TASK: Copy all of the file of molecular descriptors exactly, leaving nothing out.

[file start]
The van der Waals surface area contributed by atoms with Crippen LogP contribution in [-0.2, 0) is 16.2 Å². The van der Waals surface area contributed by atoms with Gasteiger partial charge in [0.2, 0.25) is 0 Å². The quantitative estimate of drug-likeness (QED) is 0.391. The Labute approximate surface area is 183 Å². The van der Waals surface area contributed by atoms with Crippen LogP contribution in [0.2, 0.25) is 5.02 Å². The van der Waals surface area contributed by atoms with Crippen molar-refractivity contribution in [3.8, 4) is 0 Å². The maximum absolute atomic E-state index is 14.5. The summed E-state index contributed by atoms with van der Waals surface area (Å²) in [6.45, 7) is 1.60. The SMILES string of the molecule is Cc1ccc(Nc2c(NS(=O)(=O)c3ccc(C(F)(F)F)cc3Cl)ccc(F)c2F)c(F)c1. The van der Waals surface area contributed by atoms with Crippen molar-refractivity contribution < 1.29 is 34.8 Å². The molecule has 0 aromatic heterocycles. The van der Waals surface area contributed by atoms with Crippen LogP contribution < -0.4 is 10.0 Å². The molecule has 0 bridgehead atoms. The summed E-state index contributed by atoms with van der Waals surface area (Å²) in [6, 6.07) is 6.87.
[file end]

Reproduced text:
The van der Waals surface area contributed by atoms with Crippen LogP contribution in [-0.2, 0) is 16.2 Å². The van der Waals surface area contributed by atoms with Gasteiger partial charge in [0.2, 0.25) is 0 Å². The quantitative estimate of drug-likeness (QED) is 0.391. The Labute approximate surface area is 183 Å². The van der Waals surface area contributed by atoms with Crippen LogP contribution in [0.2, 0.25) is 5.02 Å². The van der Waals surface area contributed by atoms with Crippen molar-refractivity contribution in [3.8, 4) is 0 Å². The maximum absolute atomic E-state index is 14.5. The summed E-state index contributed by atoms with van der Waals surface area (Å²) in [6.45, 7) is 1.60. The SMILES string of the molecule is Cc1ccc(Nc2c(NS(=O)(=O)c3ccc(C(F)(F)F)cc3Cl)ccc(F)c2F)c(F)c1. The van der Waals surface area contributed by atoms with Crippen molar-refractivity contribution < 1.29 is 34.8 Å². The molecule has 0 aromatic heterocycles. The van der Waals surface area contributed by atoms with Crippen LogP contribution < -0.4 is 10.0 Å². The molecule has 0 bridgehead atoms. The summed E-state index contributed by atoms with van der Waals surface area (Å²) in [6, 6.07) is 6.87.